Current branding: Business Stream

By The Drum, Administrator

April 10, 2008 | 12 min read

This month, following industry deregulation, the Scottish water market opened to competition for business customers. Scottish Water tasked Glasgow’s Redhouse Lane with creating a distinct identity for its new, independent retail operation. While the cre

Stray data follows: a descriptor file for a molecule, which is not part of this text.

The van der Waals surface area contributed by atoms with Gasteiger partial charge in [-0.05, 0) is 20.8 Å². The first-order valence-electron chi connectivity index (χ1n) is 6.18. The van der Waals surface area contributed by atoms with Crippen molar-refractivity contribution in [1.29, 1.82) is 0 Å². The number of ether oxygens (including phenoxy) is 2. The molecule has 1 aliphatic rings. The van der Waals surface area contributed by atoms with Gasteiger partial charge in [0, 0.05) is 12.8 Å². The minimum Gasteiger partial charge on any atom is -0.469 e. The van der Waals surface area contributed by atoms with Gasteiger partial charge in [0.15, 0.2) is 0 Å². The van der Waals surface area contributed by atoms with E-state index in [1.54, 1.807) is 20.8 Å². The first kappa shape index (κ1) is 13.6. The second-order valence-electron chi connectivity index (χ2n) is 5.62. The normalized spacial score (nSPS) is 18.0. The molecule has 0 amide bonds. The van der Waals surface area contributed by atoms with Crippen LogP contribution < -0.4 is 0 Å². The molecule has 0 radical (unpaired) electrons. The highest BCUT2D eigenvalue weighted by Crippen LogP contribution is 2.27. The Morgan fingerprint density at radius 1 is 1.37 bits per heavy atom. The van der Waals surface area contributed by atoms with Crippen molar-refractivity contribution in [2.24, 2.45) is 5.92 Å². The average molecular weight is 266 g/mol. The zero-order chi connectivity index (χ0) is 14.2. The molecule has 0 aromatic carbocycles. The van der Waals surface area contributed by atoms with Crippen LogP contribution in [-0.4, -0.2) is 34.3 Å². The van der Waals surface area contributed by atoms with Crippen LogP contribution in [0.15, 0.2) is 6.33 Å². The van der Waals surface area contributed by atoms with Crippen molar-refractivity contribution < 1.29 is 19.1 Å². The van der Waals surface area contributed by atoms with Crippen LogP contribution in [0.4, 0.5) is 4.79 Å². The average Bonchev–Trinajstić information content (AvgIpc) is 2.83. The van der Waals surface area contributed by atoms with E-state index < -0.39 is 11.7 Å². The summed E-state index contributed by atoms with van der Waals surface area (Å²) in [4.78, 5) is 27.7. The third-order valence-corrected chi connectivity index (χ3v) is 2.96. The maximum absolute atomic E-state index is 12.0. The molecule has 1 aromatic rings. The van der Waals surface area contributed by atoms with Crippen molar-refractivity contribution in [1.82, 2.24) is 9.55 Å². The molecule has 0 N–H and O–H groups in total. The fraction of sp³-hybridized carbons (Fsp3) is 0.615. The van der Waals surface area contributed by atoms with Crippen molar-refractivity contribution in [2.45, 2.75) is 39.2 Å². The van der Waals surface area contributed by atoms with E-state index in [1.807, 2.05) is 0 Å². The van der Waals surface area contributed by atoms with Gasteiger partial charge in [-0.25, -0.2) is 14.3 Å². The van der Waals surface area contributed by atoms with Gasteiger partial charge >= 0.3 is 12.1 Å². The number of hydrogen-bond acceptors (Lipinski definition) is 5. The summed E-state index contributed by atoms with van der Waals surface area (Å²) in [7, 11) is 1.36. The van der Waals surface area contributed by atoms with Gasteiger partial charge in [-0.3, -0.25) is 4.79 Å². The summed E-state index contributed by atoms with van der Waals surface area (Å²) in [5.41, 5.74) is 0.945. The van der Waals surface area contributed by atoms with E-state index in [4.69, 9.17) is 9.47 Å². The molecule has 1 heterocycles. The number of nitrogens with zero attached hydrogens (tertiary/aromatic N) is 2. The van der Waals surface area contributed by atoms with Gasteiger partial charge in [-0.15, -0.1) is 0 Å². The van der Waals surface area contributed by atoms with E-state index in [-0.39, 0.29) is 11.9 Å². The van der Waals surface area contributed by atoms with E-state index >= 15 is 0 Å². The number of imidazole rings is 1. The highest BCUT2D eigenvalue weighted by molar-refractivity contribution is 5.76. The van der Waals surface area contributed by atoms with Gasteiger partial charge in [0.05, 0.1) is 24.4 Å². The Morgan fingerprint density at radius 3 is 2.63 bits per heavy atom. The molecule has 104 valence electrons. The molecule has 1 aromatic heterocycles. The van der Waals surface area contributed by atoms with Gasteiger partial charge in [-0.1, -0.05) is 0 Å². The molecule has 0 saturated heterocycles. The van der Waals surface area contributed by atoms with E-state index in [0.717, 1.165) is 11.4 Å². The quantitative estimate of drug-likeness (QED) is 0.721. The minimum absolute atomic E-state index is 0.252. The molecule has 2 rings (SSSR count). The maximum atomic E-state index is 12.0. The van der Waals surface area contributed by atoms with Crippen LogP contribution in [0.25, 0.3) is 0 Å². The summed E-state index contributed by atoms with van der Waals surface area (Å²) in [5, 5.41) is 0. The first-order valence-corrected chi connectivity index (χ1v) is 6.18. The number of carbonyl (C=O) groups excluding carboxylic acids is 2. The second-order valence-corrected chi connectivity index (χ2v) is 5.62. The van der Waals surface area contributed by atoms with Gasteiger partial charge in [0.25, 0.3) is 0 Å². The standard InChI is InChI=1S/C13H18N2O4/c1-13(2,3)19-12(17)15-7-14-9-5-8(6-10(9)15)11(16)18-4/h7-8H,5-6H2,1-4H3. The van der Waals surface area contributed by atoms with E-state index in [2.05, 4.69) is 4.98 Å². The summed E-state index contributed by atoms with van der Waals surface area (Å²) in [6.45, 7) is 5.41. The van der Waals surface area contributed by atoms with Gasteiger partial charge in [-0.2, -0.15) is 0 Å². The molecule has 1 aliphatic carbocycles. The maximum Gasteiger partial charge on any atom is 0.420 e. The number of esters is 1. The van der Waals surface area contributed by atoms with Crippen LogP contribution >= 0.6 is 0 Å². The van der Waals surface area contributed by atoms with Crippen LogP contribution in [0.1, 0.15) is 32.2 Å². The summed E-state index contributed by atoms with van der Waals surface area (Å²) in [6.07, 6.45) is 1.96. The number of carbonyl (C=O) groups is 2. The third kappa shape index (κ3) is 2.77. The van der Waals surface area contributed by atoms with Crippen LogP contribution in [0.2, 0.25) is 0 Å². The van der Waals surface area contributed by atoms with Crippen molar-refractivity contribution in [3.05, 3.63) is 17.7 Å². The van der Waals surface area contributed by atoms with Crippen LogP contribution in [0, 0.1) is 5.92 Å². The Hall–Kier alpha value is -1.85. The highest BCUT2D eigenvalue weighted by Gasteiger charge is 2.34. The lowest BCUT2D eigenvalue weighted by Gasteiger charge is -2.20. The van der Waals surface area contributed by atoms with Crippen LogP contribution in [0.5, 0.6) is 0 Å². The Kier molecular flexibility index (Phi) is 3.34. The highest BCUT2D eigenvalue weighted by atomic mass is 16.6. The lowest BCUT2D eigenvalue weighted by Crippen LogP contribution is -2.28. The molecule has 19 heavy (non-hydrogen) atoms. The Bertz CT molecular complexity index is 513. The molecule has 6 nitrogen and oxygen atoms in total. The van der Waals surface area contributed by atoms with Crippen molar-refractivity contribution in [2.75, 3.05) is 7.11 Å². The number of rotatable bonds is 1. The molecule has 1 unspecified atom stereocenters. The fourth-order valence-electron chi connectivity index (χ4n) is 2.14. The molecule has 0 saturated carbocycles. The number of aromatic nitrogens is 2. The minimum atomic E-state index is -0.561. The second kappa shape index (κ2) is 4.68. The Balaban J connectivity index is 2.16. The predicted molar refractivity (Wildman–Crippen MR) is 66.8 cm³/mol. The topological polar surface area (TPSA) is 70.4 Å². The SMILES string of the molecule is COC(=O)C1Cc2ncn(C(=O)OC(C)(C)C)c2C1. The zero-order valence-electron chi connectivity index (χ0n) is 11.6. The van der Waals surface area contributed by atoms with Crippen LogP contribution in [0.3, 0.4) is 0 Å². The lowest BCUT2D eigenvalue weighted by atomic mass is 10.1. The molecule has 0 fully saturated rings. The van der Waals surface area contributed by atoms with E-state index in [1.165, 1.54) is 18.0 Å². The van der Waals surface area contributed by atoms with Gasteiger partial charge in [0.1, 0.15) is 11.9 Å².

Like it or loathe it, everyone has an opinion on a new brand identity. From the layman to the client, from rival businesses to potential customers. That is perhaps what makes such branding projects so vital.Redhouse Lane was appointed by Business Stream – the business-to-business subsidiary of Scottish Water – in the run up to the deregulation of Scotland’s water market for businesses, to create one of the most high profile new corporate identities in Scotland.The resulting brand was always going to have its detractors as well as its admirers, but here Steve Mills, managing director of Redhouse Lane’s Glasgow office, talks The Drum through the rebranding of Business Stream. The market backgroundFollowing deregulation, the Scottish water market opens for retail competition for business customers from April 2008. Scottish Water will retain the assets and infrastructure and will continue to provide the domestic supply, however new entrants to the market were able apply for a license allowing them to pre-contract with customers from 2007 and, from April, supply water and waste services for any of Scotland’s 135,000 businesses. Because of its pre-existing monopoly position, Scottish Water currently has 100 percent of the market. However in advance of the opening it was required by the industry regulator to divest itself of direct control over its business retail division and create a new and distinct retail operation with its own identity and clear separation from the parent body. The new operating company, which is a wholly owned subsidiary but must operate totally independently, was licensed to operate from November 2006. It is now a customer of Scottish Water, responsible for customer business service and billing, purchasing wholesale bulk water and waste water services from Scottish Water and selling these services on to business customers.Registered as Scottish Water Business Stream but trading as ‘Business Stream’ the company was given an interim identity as part of the Scottish Water ‘family’, however this was not wholly appropriate in terms of the obligations placed on the business by the water regulator. There was an urgent need for a new corporate identity. New identityRedhouse Lane was briefed to develop this new identity and a set of associated brand values that would enable the business to compete effectively in the new water market, particularly in the face of potential competitors who could include major companies with extensive experience in the utility industry, including the deregulation of electricity and gas. The requirement was for an identity that would be contemporary and relevant for customers, but with sufficient flexibility to withstand future changes of strategy, including diversification and possible entry to new markets. The big issues included a question mark over the name and its retention; to what degree the Scottish Water parentage should or could remain within the identity and what importance was placed on any potential change by the customer base. Having already been through several previous restructurings in the transition from ‘the council’ through ‘the water board and into ‘Scottish Water’ it was also vital that the workforce not only bought in to any new change, but were actively involved in the genesis and implementation of the new brand. Appraising the situationThe first stage in the design process was a comprehensive 360 degree appraisal of the market and potential competitors and an intensive research and consultancy process which involved one-to-one interviews with directors, non-execs, senior managers, stakeholders, industry regulators, influencers and key accounts; focus groups with staff and telephone interviews with a cross section of customers. What became apparent almost immediately was that there was a need for evolution rather than revolution in any development process and an initial desired rush to radically reshape the name and look might not be in the company’s best interest. Many influencers, especially non-executive directors, considered the brand to be in a transient phase and any identity needed to present a ‘newness’, a requirement to look like not quite the same as before, but with an explanation of that change. The Scottish Water ownership was seen as something of a double-edged sword; while it conveyed what were seen by many as essential benefits of trust, stability, public health reassurance and Scottishness, it was also tarnished from decades of public sector management and the, often negative, perceptions that were associated with many utilities, their service levels, tariffs and inflexible approach. For the Scottish Water board directors and influencers however, the retention of the link was essential, although it also required to be positioned in a way that was not seen by the regulator as giving unfair competitive advantage. Customer and staff feedbackIn talking to customers and key accounts in particular, it was apparent that the name and its application in itself were of relatively low importance. The real key was the requirement for a more commercial and customer oriented mindset and that any change not delivering a corresponding shift in values, service levels and customer centricity would fail. For key accounts there had already been some exposure to the name with consequential growing levels of awareness and there was a belief that yet another name change would simply cause more confusion. Among everyone talked to, there was also enormous antipathy towards the adoption of a ‘fancy’ name – “definitely not a Consignia.” Staff focus groups were held with a mix of internal and customer facing personnel to reflect the broad composition of the overall workforce. It rapidly became clear that their perceptions of their own business were less than flattering; with a distinct lack of self belief, although they still retained a real desire to unite behind a new brand and promise, with a set of brand values which people could stand up behind and which would engender a sense of pride and commitment. There was also a need to combat apathy and a wide-held belief that competition might not happen and any threat was more a psychological one than real. While there was a healthy cynicism over the Scottish Water parent company and its brand identity, there was also a strong attachment to some of the core colours within its palette, particularly blue and purple, which were seen as both Scottish and reflecting water. Among both staff and customers there was a belief that because of the intrinsically natural product delivered and the growing pressure for business to become more ethically aware and environmentally friendly, the company should be able to demonstrate its environmental credentials through both its presentation and the services delivered, with a view that any possible identity should include the colour green to demonstrate this commitment. The task then was to create an identity which would signal the change to a modern, customer-centric company, reflecting the transformation of the brand internally and through the tone of voice and execution demonstrate that the newly-transformed Business Stream would be acting in a customer, business and environmentally friendly way. TeamworkA brand development team was created within Business Stream, including senior managers from different departments and initial results were considered in detail before making recommendations to the board. The first of these was that the name be retained. Three different internal design teams were briefed to develop first stage alternatives with a requirement that no idea be excluded and alternatives from the sublime to the more radical still be considered. From these initial selections, three preferred routes were then taken to the next stage before being presented to the directors, with a recommendation for the final contender. More coloursThe brand colour palette was refined to retain the core Scottish Water colours but enlarged to include additional colours that carried relevant connotations, with a rationale for each. These primary colours will act as the main accents in all communication and publications. A secondary palette of complementary colours and tones was developed to support these core colours and create different levels of signposting and differentiation where needed. At this developmental stage a variety of type fonts and treatments were considered, all of which were selected for their clean, modern, legible cut, before the final selection of Rotis for the name. To retain some linkage to the parent company the SW logo ‘ripples’ were developed into a single ‘swoosh’ which was executed as a series of bubbles, intended to reflect the organic nature of the company and its product, while creating a bright, slightly surreal but contemporary graphic image with the flexibility to be developed. The decision having been made to retain some mention of the Scottish Water ownership within the brand identity, it was felt that name would best operate as an underpinning statement, offering the guarantee of heritage, public ownership and financial stability. A treatment was agreed with the parent board which it is envisaged will also be used in the same style and position for any future brand development or new business launch by Scottish Water. Placed beneath the Business Stream name, it can also be removed should any future strategic development require alternative descriptors or a change of service offering. A new strapline to support the brand was desired and alternatives were developed and evaluated by the branding team before a shortlist of three was tested across key customers to ascertain whether any claims made were liked, credible and supportable. The selected line was: Making water work for you. Developing a set of valuesWhile the design process was being initiated, a series of workshops were held to develop and fine tune a set of brand values and actions that would flow from the operational change and reflect the proposed new ethos. Each of these values was allocated one of the primary colours to help underpin and re-emphasise it: Dependable, Knowledgeable, Responsive, Effortless and Progressive (see above left). Developing the brand A series of staff presentations were held to explain the development process, feedback research and other results and to take everyone along in the process. The finally agreed identity, together with details of implementation across all areas of internal and external communication and a proposed plan for roll-out, was presented to the board in September 2007. The following six weeks involved a frenetic level of design, copywriting, planning and production activity. The implementation schedule included every touch point for business stream both internally and externally; from a suite of brochures and leaflets to promotional material, vans, forms and stationery to all areas of new media. The intranet, the web site and screen were both redesigned and rewritten in a new, plain spoken and fresh tone of voice, with the design and bubbles activated in a clear and consistent style. PowerPoint and all other interactive templates were designed and produced. As well as brand guidelines, full tone of voice guidelines were developed, detailing how the new customer-centric company would deal with every aspect of communication. The launchFollowing approval, the brand and its development plan were launched internally to all staff on the 7 November. Overnight that night, the rebranding of all internal signage was executed. The bubble graphics were activated across meeting room glass panels and as a running frieze on all external windows. Brand value and mission statement displays were erected in all areas and each member of staff returning to work the following day not only found the display material but a personal kit of branded everyday promotional items awaiting them on their desks. A redesigned intranet ‘Inflo’ went live that morning and branded screen savers were loaded onto all PCs. Two weeks later, at a press conference, the brand was launched externally to coincide with the launch of the new web site. The immediate resultsInternally, there was an immediate and positive shift in attitudes anecdotally. The first formal piece of research conducted in January has seen team morale and behaviours showing a significant uplift; satisfaction of leadership, communications and management of change are all seen as particular strengths, with 97 percent understanding and supporting the brand values and a real boost in motivation and positive engagement at 56 percent approval, a top quartile figure for UK business.Externally, MRUK has been retained to carry out a quarterly customer satisfaction tracking survey, the first of which was held in October 2007 and, whilst immediate levels of unprompted brand recognition were, as expected pre-launch, low, Business Stream is already beginning to be seen as professional, respectable, helpful, friendly, reliable and honest. Changes to dateSo far, the brand has enabled Business Stream to drive transformational change through the business.•Employee engagement is 51 percent, with over 95 percent of employees aware of and understanding the brand values.• Brand awareness of Business Stream has gone from 0 - 18 percent (before DM and advertising).• Brand awareness of Scottish Water Business Stream has gone up from 4 - 10 percent (before DM and advertising).• Recall rates on DM work is above 85 percent.• Customer satisfaction is up. --------------------------------------------------------------------------------------------------------------------- Business Stream has launched a new integrated campaign with collateral designed by Elmwood. The campaign’s aim is to raise awareness of the brand and its services amongst its existing customers, by telling the brand’s story through the theme of Tales of the Unexpected.Tales of the Unexpected is a series of ‘surprising’ stories illustrating how critical water is to businesses of all shapes and sizes and how shrewd water management is fundamental to everyday business life. In preparation for market de-regulation on 1 April 2008, Business Stream became a stand-alone, independently-managed company in the Scottish Water group in November 2006. As a result, and unusually, some Business Stream customers are unsure as to which company provides their water services and many are unaware of the full range of services on offer. The integrated campaign developed by Elmwood will rollout across National newspapers, trade press and business titles and will be supported by a microsite, a brochure, corporate video and company presentation.